Sunday, November 11, 2012

November Quick Picks: Middle Grade Magic

Here where I live it snowed and snowed the last few days, making me want to quote Winnie the Pooh. And to give you a handful of very cool middle grade fantasy books to read inside while it’s snowing. Or even if it’s not wherever you are—good books are perfect for a snowstorm or for a blue-skied summer day!

The Cup and the Crown by Diane Stanley

I liked The Silver Bowl, so I was pleased to get my hands on the sequel. Intrepid maid-turned-noblewoman Molly, who helped Prince Alaric in the last book, is going to help the boy who is now King Alaric by tracking down a magical loving cup that he wants to give as a bridal gift to the far-away princess he is to wed. Molly has some magic, and she has seen the cup in her dreams. Now she and a few companions, including her best friend Tobias, set out to find the cup. She finds more, though—a hidden city where her lost relatives live, second and third cousins. This should be a good thing, but it turns out the city of Harrowsgode does not let anyone go who comes there. What’s more, when the city fathers find out about Molly’s magic, they decide to add her to their pack of magic-makers whether she likes it or not. Now she has to escape, save her friends, and solve the mystery of the cup all at the same time.

This is a well-paced, satisfying story, and you really don’t need to have read the first book to enjoy it. A couple of plot points test credulity, but the whole flows so nicely that I really don’t think you’ll mind. Molly is a heroine to cheer for, and the discoveries she makes in this book build both her character and the story Stanley clearly plans to keep telling. Besides, any book with a hidden city, a clever rat catcher, kites, and magic should capture your fancy!

First line: The great hall was much as she remembered it: the tapestries, the massive iron candle stands, the enormous fireplace, the great gilt screen behind the dais.

Visit the author's website and find out more about the next book, The Princess of Cortova.

In a Glass Grimmly by Adam Gidwitz

Last year Gidwitz’s book A Tale Dark & Grimm made quite a splash—and the splash was the sound of an ax falling into a pool of blood. His second book is just as good, as long as you like your fairy tales with that traditional ingredient, horror. This book has more humor than the first one, mostly because of a frog who acts as part comic relief and part conscience (or at least the voice of common sense), a la Jiminy Cricket. We meet a boy named Jack who tries too hard to please the village boys, and then his cousin, a princess named Jill who tries too hard to please her cold-hearted mother. Also the aforementioned frog. Then a scary old woman promises the two kids their hearts’ desires in return for fetching her a magic mirror. This is all after an episode straight out of “The Emperor’s New Clothes.” And so it goes, with giants, mermaids, goblins, an enormous salamander, and the terrible Others all making an appearance.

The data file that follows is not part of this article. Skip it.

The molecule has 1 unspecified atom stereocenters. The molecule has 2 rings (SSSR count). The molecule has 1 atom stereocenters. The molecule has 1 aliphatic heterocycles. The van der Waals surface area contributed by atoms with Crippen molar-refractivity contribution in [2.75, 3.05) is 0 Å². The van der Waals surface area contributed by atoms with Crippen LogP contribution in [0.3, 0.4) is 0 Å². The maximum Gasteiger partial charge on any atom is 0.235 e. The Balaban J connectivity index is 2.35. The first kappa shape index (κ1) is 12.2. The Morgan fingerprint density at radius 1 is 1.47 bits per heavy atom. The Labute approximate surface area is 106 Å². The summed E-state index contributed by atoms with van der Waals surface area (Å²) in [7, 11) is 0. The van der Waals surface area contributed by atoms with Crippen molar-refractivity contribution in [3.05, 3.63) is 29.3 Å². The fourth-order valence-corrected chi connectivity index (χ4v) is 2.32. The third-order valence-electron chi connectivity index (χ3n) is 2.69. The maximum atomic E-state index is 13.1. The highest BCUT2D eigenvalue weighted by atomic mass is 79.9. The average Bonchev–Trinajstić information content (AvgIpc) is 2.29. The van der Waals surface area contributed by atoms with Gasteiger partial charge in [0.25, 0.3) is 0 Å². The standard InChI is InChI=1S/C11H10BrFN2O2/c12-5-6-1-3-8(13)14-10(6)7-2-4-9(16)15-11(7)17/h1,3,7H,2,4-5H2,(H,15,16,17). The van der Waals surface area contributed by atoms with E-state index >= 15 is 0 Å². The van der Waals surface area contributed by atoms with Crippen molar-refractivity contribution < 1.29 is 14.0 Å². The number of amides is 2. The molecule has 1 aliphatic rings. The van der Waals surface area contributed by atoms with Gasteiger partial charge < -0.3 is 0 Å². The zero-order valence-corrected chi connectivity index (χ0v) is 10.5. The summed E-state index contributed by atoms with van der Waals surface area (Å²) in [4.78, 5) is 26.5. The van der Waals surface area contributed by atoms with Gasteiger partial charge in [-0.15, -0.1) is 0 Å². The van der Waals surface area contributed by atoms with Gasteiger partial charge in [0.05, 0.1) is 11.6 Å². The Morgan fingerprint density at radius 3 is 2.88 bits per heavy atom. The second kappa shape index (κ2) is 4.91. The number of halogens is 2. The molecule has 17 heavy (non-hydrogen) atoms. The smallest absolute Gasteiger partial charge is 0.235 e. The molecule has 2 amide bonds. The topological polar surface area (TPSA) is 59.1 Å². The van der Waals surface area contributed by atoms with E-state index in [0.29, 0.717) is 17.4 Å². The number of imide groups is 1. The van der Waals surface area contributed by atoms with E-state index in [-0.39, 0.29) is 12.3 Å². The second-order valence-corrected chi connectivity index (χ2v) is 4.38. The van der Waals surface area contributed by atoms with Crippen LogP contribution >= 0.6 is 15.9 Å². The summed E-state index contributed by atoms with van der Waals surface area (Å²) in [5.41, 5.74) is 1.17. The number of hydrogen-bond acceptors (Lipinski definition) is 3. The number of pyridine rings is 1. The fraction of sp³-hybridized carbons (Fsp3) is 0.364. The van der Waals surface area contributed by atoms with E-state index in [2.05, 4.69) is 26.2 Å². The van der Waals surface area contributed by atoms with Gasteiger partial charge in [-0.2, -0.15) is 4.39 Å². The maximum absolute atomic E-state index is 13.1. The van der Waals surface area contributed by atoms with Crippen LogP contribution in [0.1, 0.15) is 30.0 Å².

I don’t know if I just got used to it with the first book, but the intrusive narrator didn’t bother me this time around. I did find In a Glass Grimmly a little more contrived, a little more messagey: the wizard behind the curtain is showing a bit here. However, this one is a more cheerful read, and I liked following Jack and Jill around the grisly realm of fairy tales. (Never fear—they do fall down a hill at one point.) Anyway, even with all of the blood and guts Gidwitz throws in, young readers will know the whole time that these two kids are going to make it.

First line: Once upon a time, fairy tales were horrible.

Watch the funny, visually stunning book trailer.

The Great Unexpected by Sharon Creech

I’m trying to think how to explain this book, and I have to say it’s sort of a mix of Tuck Everlasting (the setting and tone), The Secret Garden crossed with A Little Princess (um, a different setting and tone that gets together with the first setting and tone and hangs out), and a dash of Jacob Have I Loved. Plus déjà vu. Naomi and her best friend Lizzie Scatterding live in a small American town with colorful characters like Crazy Cora, Witch Wiggins, and Mister Farley. Two strangers come to town, an elusive and appealing boy named Finn and an odd foreign man named Mr. Dingle. Meanwhile, an old woman named Mrs. Kavanagh and Miss Pilpenny across the ocean in Ireland are scheming to—well, it’s not clear what they’re scheming to do, exactly. But they’re the ones who sent Mr. Dingle to Blackbird Tree. As for Finn, he seems to have shown up by magic, and he may represent the quarrel that caused all the trouble for the two women in Ireland. Or he may be lost. Or magical. Or something. But Naomi gets jealous over Finn… and there are all these little statues of crows that seem to mean something. Not to mention a horrible fear of dogs.

This book is a strange jumble, but a likable one. Some parts of the plots are a little unclear, but I still liked The Great Unexpected. In fact, the way all these mysteries fit together is worth following. At the end, a few things are left floating in an Irish mist. But enough of it makes sense to leave readers happy. The book is perhaps more magical realism than flat-out fantasy—a whimsical, atmospheric story. As always, Sharon Creech knows how to tell a tale. And her language is just wonderful.